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Discovery Cove

Discovery Cove is a one-of-a kind experience where you can interact with bottlenose dolphins, feed tropical birds, play inches from a family of otters and even walk on the Grand Reef floor-all in one day. Between adventures, recharge with unlimited island fare and refreshments. With this all-inclusive experience your family can unwind, explore, learn, and create memories that will last a lifetime.

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Sea World

SeaWorld Orlando is a theme park and marine zoological park, in Orlando, Florida. It is owned and operated by SeaWorld Parks & Entertainment. When combined with its neighbor Discovery Cove and Aquatica, it forms SeaWorld Parks and Resorts Orlando, an entertainment complex consisting of the three parks and many hotels. In 2018, SeaWorld Orlando hosted an estimated 4,594,000 guests, ranking it the 10th most visited amusement park in the United States.

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Aquatica

From high-speed water slides and exhilarating wave pools, to tranquil beaches, Aquatica® Orlando delights all ages and interests. This one-of-a-kind waterpark is home to some of the world's most thrilling water rides, featuring 42 slides, rivers and lagoons and 84,000 square feet of sparkling white, sandy beaches.

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Gatorland

Gatorland is a 110-acre (45 ha) theme park and wildlife preserve in Florida, located along South Orange Blossom Trail south of Orlando.

Founded 70 years ago by Owen Godwin on former cattle land in 1949,[1] it has been privately owned by his family since then. Billed as the "Alligator Capital of the World," Gatorland features thousands of alligators and crocodiles, a breeding marsh with boardwalk and observation tower, reptile shows, aviary, petting zoo, swamp walk, and educational programs. The park is known for buying and rescuing nuisance alligators from trappers that would otherwise be killed for their meat and skin. The Breeding Marsh area of the park was used in the filming of the 1984 movie Indiana Jones and the Temple of Doom.

The operation also has an active road show providing alligator wrestling, pythons, lizards and other animals with an informative animal talk for private parties and benefits. In addition, Gatorland manages the live alligator display at the Gaylord Palms resort in Kissimmee. This park also has a snakes of Florida exhibit, with species like indigo snakes, cottonmouths, and rattlesnakes.

The park is also known for its leucistic alligators.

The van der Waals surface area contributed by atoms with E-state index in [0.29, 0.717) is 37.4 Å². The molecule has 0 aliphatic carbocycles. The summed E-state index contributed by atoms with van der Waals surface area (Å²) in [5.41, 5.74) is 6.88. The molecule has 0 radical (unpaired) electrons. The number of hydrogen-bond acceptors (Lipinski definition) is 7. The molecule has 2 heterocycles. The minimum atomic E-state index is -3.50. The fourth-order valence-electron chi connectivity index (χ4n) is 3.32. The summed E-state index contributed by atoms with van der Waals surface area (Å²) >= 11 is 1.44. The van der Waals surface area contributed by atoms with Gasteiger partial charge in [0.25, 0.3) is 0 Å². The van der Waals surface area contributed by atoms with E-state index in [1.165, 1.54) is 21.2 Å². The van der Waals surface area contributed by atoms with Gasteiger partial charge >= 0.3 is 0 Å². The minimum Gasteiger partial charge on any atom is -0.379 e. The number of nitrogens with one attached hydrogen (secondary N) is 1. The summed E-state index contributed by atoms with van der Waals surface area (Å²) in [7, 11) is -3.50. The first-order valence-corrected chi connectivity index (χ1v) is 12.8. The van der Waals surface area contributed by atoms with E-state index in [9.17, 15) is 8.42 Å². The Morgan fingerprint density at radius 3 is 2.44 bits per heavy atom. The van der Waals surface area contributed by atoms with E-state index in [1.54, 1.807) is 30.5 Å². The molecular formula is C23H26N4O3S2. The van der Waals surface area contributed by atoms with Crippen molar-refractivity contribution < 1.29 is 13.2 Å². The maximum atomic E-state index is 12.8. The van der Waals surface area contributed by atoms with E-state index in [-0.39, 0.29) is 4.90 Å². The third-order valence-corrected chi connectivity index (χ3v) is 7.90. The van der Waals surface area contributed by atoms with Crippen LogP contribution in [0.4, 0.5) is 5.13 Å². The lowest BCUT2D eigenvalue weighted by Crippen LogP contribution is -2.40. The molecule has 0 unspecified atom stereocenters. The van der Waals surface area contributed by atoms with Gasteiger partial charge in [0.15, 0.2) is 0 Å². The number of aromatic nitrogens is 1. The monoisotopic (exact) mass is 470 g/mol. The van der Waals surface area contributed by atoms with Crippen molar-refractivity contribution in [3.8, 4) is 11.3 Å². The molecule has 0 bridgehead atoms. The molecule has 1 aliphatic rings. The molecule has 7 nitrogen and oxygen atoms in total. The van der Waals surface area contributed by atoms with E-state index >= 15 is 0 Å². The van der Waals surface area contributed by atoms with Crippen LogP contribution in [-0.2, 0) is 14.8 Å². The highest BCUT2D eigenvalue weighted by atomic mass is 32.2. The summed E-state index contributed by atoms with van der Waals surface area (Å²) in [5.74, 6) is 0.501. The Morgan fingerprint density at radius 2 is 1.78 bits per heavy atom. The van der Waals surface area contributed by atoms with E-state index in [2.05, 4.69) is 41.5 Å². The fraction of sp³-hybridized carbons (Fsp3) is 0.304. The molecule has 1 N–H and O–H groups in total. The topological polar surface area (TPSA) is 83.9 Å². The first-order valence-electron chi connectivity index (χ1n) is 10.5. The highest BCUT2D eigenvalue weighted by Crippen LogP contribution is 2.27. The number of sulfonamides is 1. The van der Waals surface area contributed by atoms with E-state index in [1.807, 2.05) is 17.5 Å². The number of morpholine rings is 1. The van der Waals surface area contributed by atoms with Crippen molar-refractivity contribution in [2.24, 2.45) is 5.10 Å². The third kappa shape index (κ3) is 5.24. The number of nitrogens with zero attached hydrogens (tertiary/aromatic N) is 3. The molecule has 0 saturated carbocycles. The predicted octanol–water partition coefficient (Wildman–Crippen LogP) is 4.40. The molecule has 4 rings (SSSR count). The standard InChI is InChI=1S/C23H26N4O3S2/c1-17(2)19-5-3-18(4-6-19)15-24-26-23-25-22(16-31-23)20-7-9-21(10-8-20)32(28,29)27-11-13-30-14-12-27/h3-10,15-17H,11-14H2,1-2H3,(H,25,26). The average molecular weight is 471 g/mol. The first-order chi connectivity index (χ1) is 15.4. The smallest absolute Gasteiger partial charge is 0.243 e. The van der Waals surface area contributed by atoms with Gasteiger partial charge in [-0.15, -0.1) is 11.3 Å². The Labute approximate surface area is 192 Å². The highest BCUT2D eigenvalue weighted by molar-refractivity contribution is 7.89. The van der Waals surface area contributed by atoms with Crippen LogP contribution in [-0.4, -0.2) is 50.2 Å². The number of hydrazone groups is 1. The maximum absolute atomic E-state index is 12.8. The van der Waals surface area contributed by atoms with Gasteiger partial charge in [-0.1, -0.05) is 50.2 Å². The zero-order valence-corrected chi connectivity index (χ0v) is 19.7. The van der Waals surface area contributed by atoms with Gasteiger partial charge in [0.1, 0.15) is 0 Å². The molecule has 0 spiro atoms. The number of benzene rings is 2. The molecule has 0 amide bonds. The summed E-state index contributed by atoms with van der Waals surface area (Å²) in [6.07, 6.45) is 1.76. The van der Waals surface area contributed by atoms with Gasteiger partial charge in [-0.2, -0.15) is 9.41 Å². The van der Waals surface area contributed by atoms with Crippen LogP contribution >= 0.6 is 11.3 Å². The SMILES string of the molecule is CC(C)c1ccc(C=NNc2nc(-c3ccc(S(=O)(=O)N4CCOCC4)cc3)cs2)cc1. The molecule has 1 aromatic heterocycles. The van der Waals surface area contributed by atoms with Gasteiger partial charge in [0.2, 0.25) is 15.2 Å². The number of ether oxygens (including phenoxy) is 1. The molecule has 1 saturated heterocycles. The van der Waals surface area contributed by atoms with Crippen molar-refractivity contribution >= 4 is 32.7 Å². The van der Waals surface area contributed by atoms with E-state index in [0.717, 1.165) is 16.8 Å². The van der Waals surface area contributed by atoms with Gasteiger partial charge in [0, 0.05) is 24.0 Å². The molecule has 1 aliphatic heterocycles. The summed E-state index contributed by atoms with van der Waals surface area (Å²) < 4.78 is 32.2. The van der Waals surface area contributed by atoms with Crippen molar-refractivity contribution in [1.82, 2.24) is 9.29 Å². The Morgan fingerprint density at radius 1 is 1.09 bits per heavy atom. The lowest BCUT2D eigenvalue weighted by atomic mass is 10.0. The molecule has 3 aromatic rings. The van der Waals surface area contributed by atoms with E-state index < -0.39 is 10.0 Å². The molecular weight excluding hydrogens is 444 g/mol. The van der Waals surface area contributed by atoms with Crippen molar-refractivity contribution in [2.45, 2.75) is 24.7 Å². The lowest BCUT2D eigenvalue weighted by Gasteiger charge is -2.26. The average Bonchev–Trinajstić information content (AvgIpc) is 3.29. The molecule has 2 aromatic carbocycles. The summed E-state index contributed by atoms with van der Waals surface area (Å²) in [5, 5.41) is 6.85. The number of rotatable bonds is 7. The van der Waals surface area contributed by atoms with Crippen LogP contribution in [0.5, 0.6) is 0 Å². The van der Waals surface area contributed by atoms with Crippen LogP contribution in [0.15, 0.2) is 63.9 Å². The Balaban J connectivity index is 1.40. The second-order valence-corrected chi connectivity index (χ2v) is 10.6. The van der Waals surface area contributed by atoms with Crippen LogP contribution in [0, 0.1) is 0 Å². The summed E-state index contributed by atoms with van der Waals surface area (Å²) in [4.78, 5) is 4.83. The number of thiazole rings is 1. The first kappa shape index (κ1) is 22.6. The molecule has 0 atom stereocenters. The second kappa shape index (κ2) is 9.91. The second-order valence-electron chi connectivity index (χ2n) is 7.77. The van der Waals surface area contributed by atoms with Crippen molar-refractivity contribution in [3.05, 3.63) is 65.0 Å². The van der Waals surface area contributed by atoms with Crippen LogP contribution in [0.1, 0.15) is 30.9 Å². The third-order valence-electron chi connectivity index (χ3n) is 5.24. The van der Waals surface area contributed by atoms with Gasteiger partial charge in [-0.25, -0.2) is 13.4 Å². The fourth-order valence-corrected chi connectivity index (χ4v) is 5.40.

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Wild Florida Airboat

A visit through the Headwaters of the Florida Everglades will be the wildest adventure you experience in Central Florida.

While we’re mainly known for our Everglades airboat tours, there’s so much more to experience at Wild Florida. At Wild Florida, you can also visit more than 200 native and exotic animals inside our Gator Park, eat unique swamp delicacies served at the Chomp House Grill, and get WILD with our animals during one of our interactive animal encounters and, coming soon, drive-thru Safari Park! We’re just a 45-minute drive from Orlando’s major theme parks and have enough adventure to share with everyone.

Early morning, afternoon, sunset, or night airboat tours give you the opportunity to experience a different side of Florida you don’t often see on brochures.

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Legoland

The parks are marketed to families with younger children (11 and under), and although the attractions include a number of roller coasters, the roller coasters are not as numerous or as extreme as those in other parks, and there is a greater emphasis on rides suitable for younger children. Legoland parks are split into various areas, which are consistent among the chain's parks. For example, all six of the parks include a Lego miniland, a model village which includes models of landmarks and scenes from around the world, made from millions of genuine Lego bricks.

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Legoland Water Park

The parks are marketed to families with younger children (11 and under), and although the attractions include a number of roller coasters, the roller coasters are not as numerous or as extreme as those in other parks, and there is a greater emphasis on rides suitable for younger children. Legoland parks are split into various areas, which are consistent among the chain's parks. For example, all six of the parks include a Lego miniland, a model village which includes models of landmarks and scenes from around the world, made from millions of genuine Lego bricks.

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Bush Gardens

Busch Gardens Tampa Bay opened on March 31, 1959 and has an African theme. The park was originally tagged "The Dark Continent."[7] The theme park is one of America's largest zoological institutions, with 335 acres (136 ha) and more than 2,700 animals. Attractions include: Montu, Kumba, Scorpion, Edge of Africa, Jungala, Sand Serpent, Congo River Rapids, Saga, Tanganyika Tidal Wave, Stanley Falls, Serengeti Railway, Phoenix, Sesame Street and SheiKra,[8] a vertical dive coaster which opened in 2005. In 2011, the park added Cheetah Hunt, a triple launch roller coaster. In 2014, the park added Falcon's Fury, an Intamin drop tower. In 2016, the park constructed Cobra's Curse, a steel roller coaster created by Mack Rides.[9] In 2019, the park opened Tigris, a steel launched roller coaster constructed by Premier Rides. In 2020, the park will open a new hybrid coaster by Rocky Mountain Construction on the site where Gwazi once stood. The park is some distance away from downtown, in central Tampa, near the limits of the city of Temple Terrace to the east of Tampa.